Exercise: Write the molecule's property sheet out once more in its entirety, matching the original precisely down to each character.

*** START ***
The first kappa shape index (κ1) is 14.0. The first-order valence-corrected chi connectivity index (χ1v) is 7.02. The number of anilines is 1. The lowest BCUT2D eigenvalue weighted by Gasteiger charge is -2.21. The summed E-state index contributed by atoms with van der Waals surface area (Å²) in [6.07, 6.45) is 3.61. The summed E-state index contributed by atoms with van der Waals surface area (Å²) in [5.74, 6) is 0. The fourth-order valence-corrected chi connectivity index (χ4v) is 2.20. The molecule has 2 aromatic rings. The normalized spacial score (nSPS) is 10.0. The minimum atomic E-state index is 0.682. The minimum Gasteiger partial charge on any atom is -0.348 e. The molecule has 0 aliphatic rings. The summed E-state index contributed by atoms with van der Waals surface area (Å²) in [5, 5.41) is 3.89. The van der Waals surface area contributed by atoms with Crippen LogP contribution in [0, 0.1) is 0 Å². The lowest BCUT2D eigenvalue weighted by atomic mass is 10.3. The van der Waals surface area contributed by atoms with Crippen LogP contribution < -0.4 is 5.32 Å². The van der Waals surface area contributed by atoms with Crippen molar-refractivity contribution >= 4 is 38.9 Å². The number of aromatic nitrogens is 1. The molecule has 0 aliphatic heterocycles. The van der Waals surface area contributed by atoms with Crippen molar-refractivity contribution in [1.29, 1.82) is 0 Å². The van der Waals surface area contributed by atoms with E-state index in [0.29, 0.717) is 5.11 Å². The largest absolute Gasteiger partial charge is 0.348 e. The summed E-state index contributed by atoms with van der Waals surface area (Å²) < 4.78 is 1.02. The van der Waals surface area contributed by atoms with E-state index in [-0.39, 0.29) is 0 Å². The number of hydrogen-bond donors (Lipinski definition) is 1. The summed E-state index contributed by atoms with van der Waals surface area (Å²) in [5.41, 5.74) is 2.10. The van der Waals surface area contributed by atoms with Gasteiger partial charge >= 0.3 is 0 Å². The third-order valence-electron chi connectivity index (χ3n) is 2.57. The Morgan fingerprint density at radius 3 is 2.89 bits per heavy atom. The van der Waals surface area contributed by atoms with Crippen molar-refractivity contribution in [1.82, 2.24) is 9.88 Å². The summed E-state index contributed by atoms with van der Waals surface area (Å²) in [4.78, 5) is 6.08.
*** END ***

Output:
The first kappa shape index (κ1) is 14.0. The first-order valence-corrected chi connectivity index (χ1v) is 7.02. The number of anilines is 1. The lowest BCUT2D eigenvalue weighted by Gasteiger charge is -2.21. The summed E-state index contributed by atoms with van der Waals surface area (Å²) in [6.07, 6.45) is 3.61. The summed E-state index contributed by atoms with van der Waals surface area (Å²) in [5.74, 6) is 0. The fourth-order valence-corrected chi connectivity index (χ4v) is 2.20. The molecule has 2 aromatic rings. The normalized spacial score (nSPS) is 10.0. The minimum atomic E-state index is 0.682. The minimum Gasteiger partial charge on any atom is -0.348 e. The molecule has 0 aliphatic rings. The summed E-state index contributed by atoms with van der Waals surface area (Å²) in [5, 5.41) is 3.89. The van der Waals surface area contributed by atoms with Crippen LogP contribution in [0, 0.1) is 0 Å². The lowest BCUT2D eigenvalue weighted by atomic mass is 10.3. The van der Waals surface area contributed by atoms with Crippen LogP contribution < -0.4 is 5.32 Å². The van der Waals surface area contributed by atoms with Crippen molar-refractivity contribution >= 4 is 38.9 Å². The number of aromatic nitrogens is 1. The molecule has 0 aliphatic heterocycles. The van der Waals surface area contributed by atoms with Crippen molar-refractivity contribution in [1.29, 1.82) is 0 Å². The van der Waals surface area contributed by atoms with E-state index in [0.29, 0.717) is 5.11 Å². The largest absolute Gasteiger partial charge is 0.348 e. The summed E-state index contributed by atoms with van der Waals surface area (Å²) < 4.78 is 1.02. The van der Waals surface area contributed by atoms with E-state index in [-0.39, 0.29) is 0 Å². The number of hydrogen-bond donors (Lipinski definition) is 1. The summed E-state index contributed by atoms with van der Waals surface area (Å²) in [5.41, 5.74) is 2.10. The van der Waals surface area contributed by atoms with Gasteiger partial charge >= 0.3 is 0 Å². The third-order valence-electron chi connectivity index (χ3n) is 2.57. The Morgan fingerprint density at radius 3 is 2.89 bits per heavy atom. The van der Waals surface area contributed by atoms with Crippen molar-refractivity contribution in [1.82, 2.24) is 9.88 Å². The summed E-state index contributed by atoms with van der Waals surface area (Å²) in [4.78, 5) is 6.08.